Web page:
Remember that God does not simply judge the world; God also redeems the world. I believe that the message of apocalypticism is that when the world finally comes to an end, God will lovingly gather the pieces and built a new heaven and a new earth, in which all the sadness and pain of the old creation will have no place.

A second message of Christian apocalypticism is that we need to remain somewhat lightly connected to or invested in the institutions and structures of this world. To be sure, God wants us to be good citizens, to work for the well-being of this world and all that is in it. However, the core message of apocalypticism is not just that the world is finite but that everything in the world is finite. Or as the Book of Revelation puts it, “The kingdoms of this world have become the kingdoms of God and his Christ.” In other words, no human kingdom will last forever, and that is as true of the United States as it was of the Roman Empire. I do not doubt for a minute that the U.S. a great force for good in the world. The U.S. promotes freedom and human rights among the family of nations, and often does so even when it is not in its best interests to do so. And yet apocalyptic literature warns us not to set up any earthly institution as an object of worship. The New Testament reminds us that God should be the object of our worship.

Finally, apocalypticism urges us to be awake, alert, and ready. Our eyes should always be open to see the hand of God at work in the world. The world will only come to an end once, but there will be other mini-apocalypses. Something we have spent a lifetime building may be destroyed in a second. That’s a kind of apocalypse. The death of a marriage, a career, a loved one… all of these are occasions when God wants to build something new and better out of the ruins of the past, and apocalypticism says that if our eyes and spirits are open, we will be able to see God at work redeeming the past and building a better future.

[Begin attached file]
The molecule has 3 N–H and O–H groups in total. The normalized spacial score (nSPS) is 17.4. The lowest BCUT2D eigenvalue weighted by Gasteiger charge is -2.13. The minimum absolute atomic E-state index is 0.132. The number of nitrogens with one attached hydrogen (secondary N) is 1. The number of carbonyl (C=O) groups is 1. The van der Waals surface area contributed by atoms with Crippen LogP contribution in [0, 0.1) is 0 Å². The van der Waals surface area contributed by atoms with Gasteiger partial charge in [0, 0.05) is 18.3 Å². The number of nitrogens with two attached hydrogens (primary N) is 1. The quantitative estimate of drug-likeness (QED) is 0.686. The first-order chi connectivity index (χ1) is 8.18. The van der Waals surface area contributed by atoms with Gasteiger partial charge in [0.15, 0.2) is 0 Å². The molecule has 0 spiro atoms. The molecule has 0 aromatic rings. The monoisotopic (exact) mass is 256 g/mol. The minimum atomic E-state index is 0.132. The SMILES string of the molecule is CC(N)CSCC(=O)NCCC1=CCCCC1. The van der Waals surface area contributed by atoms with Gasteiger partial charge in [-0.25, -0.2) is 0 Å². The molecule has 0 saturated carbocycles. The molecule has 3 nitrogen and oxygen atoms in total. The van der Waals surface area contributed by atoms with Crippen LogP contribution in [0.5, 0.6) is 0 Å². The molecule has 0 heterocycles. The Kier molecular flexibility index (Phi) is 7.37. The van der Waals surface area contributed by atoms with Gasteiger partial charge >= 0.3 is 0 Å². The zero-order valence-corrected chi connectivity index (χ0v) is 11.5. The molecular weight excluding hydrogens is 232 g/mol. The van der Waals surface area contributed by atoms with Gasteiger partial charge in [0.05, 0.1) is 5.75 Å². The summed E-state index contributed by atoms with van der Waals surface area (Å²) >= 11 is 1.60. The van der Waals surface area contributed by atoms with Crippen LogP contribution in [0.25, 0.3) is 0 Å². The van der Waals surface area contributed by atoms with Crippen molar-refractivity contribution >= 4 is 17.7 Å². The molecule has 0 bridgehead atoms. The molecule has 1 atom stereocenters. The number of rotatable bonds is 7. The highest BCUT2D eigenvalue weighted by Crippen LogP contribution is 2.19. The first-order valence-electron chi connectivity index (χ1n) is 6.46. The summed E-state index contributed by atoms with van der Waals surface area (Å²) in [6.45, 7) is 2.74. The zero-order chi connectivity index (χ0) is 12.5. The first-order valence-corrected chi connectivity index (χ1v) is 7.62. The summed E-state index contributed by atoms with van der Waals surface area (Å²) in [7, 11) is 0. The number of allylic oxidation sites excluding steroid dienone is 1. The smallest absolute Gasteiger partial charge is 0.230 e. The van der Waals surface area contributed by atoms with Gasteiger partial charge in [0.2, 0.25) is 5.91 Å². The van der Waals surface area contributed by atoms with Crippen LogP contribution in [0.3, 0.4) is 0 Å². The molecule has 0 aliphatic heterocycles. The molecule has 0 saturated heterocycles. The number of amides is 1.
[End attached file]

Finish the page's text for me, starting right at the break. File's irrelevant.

“Be alert,” Jesus says, “I have already told you everything.” This is not only the message of the Christian faith; it is a central message of all the great faiths. Most of us go through life more than half asleep. God is doing wonderful and amazing things around us all the time, and we never see it. We should go through life wide-eyes with wonder, but instead we stumble along, myopically focused on the driver who cut us off on the interstate or the co-worker who took credit for something we did. We nurse petty angers and resentments when God wants to give us (as the Prayer Book’s baptismal service says) the “gift of joy and wonder.”

A beautiful Buddhist story is a perfect illustration. A man came to the Buddha and asked, “Are you a god?” “No,” the Buddha answered. “I am not a god.” “Are you a spirit, then?” the main asked. “No,” said the Buddha. “I am not a spirit.” “Are you an angel?” “No, I’m not an angel.” “Well, are you a saint, then?” “No, I’m not a saint.” Finally, in exasperation, the main asked the Buddha, “What are you then?” The Buddha answered, “I am awake.”

May God give us all the grace to be awake and aware and give us faith to believe that beyond every ending and every death, God is present, gathering up the pieces and redeeming all that we had thought was lost. Amen.